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What does the Cowboys history against Denver tell us about their chances Sunday?

Can Dallas avoid early-and-late-game issues?

Denver Broncos v Dallas Cowboys Photo by Ronald Martinez/Getty Images

I’m a bit of a Cowboys history junkie. The franchise has a long and storied past and virtually every matchup is another page in an already interesting chapter. However, the Cowboys history against the Denver Broncos is one of the thinnest chapters in the team’s history book. Dallas has faced Denver only 12 times with the Cowboys coming out on top in five of those 12 games.

That makes Denver one of only seven franchises against which the Cowboys have a losing record. In fact, the team’s 0.417 winning percentage against Denver ranks next to last among all NFL teams (behind the Baltimore Ravens, who have beaten Dallas four times out of five). So what does the team’s history against Denver tell us about Sunday’s upcoming matchup?

First of all, history tells us Dallas hasn’t fared well recently, losing the last five matchups and seven of the last nine. A review of those seven losses shows a couple of clear trends the 2017 squad will need to overcome in order to achieve victory:

  • An early-game “blitz” that leaves the Cowboys playing catchup
  • Denver out-executing Dallas late to win hard-fought contests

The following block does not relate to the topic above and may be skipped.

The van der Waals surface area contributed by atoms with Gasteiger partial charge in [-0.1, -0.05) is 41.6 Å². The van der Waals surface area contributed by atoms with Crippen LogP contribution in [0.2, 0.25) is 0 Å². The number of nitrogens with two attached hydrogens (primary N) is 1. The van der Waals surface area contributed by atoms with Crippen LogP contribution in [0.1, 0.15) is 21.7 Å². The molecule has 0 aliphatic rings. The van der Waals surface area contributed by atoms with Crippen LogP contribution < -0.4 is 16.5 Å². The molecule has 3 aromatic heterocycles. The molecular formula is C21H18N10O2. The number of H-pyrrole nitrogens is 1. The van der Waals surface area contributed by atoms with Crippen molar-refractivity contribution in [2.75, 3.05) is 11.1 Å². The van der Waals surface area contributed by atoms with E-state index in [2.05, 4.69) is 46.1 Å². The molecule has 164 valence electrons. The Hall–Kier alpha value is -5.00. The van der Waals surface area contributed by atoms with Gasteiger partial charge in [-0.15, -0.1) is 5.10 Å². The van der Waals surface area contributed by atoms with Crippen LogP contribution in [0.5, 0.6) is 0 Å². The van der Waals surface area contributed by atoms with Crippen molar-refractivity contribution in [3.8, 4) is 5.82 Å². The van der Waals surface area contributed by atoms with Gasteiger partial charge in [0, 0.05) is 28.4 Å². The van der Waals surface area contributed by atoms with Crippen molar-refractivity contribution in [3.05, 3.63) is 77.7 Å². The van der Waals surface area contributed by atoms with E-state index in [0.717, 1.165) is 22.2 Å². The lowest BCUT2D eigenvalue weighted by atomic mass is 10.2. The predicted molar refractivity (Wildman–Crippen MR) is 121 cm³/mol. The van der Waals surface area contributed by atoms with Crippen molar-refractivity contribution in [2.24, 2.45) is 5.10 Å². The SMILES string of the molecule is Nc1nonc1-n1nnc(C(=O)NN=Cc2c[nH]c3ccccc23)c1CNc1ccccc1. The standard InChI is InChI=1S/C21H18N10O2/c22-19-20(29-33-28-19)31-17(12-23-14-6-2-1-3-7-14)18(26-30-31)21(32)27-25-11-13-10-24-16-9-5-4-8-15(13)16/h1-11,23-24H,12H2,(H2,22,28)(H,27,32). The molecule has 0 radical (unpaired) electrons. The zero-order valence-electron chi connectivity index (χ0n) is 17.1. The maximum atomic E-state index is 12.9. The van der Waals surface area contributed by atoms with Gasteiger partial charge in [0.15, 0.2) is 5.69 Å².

The following table documents the Cowboys’ seven losses to the Broncos since 1980:

Note: To read the chart, match up the “Situation” column with the “Early Score” column to get a sens of how the Cowboys fell behind early in most of these games.

So many things to note here:

  • The blue-hued games are those when the Cowboys fell behind deep and early. All but one of those games came on the road.
  • The green-hued games are those where Denver simply executed better in late-game situations and won the game in the final minutes.
  • Some games (namely the 2001 contest) included both an early-game deficit and late game failures.
  • The Broncos have averaged nearly 33 points per game across the seven games, which is a head-shaking number. I doubt giving up 33 points Sunday will result in a win for Dallas.
  • The Cowboys’ 23 points per game is fairly healthy, although many of those points came in catch-up situations where the defense was willing to give up points for time off the clock.

A brief review of each game well illustrates how early-game deficits and/or late-game execution have been the Cowboys’ downfall in all of these games.

  1. 1980 @ Denver: a week two, late-afternoon matchup at Mile High Stadium (sound familiar?) resulted in a classic road shellacking. The Cowboys’ endured a quick 17-0 deficit and rebounded with a touchdown and a stop, giving fans some hope. But a fumble returned for a touchdown gave the Broncos a 24-7 lead and the Cowboys never really threatened thereafter.
  2. 1986 @ Denver: a week five, late-afternoon matchup at Mile High Stadium resulted in a classic road shellacking (sound familiar?). The Cowboys were non-competitive for the entire first half, falling behind 22-0 as Gerald Willhite (really, Gerald Willhite?) scored three first-half touchdowns.
  3. 1998 @ Denver: a week two, late-afternoon matchup at Mile High Stadium resulted in a classic road shellacking (stop me if you’ve heard this before). Two long Terrell Davis runs gave Denver a 21-7 lead three minutes into the 2nd period. Dallas was game and responded but every score was matched by another Broncos score.